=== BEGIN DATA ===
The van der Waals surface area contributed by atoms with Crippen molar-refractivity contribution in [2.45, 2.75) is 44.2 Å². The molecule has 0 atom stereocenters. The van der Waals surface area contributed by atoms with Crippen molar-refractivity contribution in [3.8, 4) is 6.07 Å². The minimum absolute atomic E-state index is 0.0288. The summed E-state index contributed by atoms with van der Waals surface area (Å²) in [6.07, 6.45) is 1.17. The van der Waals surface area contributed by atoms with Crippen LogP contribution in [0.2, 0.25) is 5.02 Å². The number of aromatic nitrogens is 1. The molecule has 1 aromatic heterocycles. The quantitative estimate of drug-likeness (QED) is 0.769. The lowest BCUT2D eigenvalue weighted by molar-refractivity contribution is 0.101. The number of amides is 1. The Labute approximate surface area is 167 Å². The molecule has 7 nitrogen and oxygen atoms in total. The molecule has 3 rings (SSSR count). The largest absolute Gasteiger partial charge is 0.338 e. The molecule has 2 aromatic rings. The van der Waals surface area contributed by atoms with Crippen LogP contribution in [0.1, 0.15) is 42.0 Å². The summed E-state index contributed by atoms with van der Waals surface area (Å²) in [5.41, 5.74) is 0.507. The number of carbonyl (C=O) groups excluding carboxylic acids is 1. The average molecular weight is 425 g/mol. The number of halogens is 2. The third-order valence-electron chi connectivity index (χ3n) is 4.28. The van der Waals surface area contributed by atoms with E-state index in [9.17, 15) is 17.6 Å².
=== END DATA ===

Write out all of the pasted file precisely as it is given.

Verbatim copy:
The van der Waals surface area contributed by atoms with Crippen molar-refractivity contribution in [2.45, 2.75) is 44.2 Å². The molecule has 0 atom stereocenters. The van der Waals surface area contributed by atoms with Crippen molar-refractivity contribution in [3.8, 4) is 6.07 Å². The minimum absolute atomic E-state index is 0.0288. The summed E-state index contributed by atoms with van der Waals surface area (Å²) in [6.07, 6.45) is 1.17. The van der Waals surface area contributed by atoms with Crippen LogP contribution in [0.2, 0.25) is 5.02 Å². The number of aromatic nitrogens is 1. The molecule has 1 aromatic heterocycles. The quantitative estimate of drug-likeness (QED) is 0.769. The lowest BCUT2D eigenvalue weighted by molar-refractivity contribution is 0.101. The number of amides is 1. The Labute approximate surface area is 167 Å². The molecule has 7 nitrogen and oxygen atoms in total. The molecule has 3 rings (SSSR count). The largest absolute Gasteiger partial charge is 0.338 e. The molecule has 2 aromatic rings. The van der Waals surface area contributed by atoms with Crippen LogP contribution in [0.1, 0.15) is 42.0 Å². The summed E-state index contributed by atoms with van der Waals surface area (Å²) in [5.41, 5.74) is 0.507. The number of carbonyl (C=O) groups excluding carboxylic acids is 1. The average molecular weight is 425 g/mol. The number of halogens is 2. The third-order valence-electron chi connectivity index (χ3n) is 4.28. The van der Waals surface area contributed by atoms with E-state index in [9.17, 15) is 17.6 Å².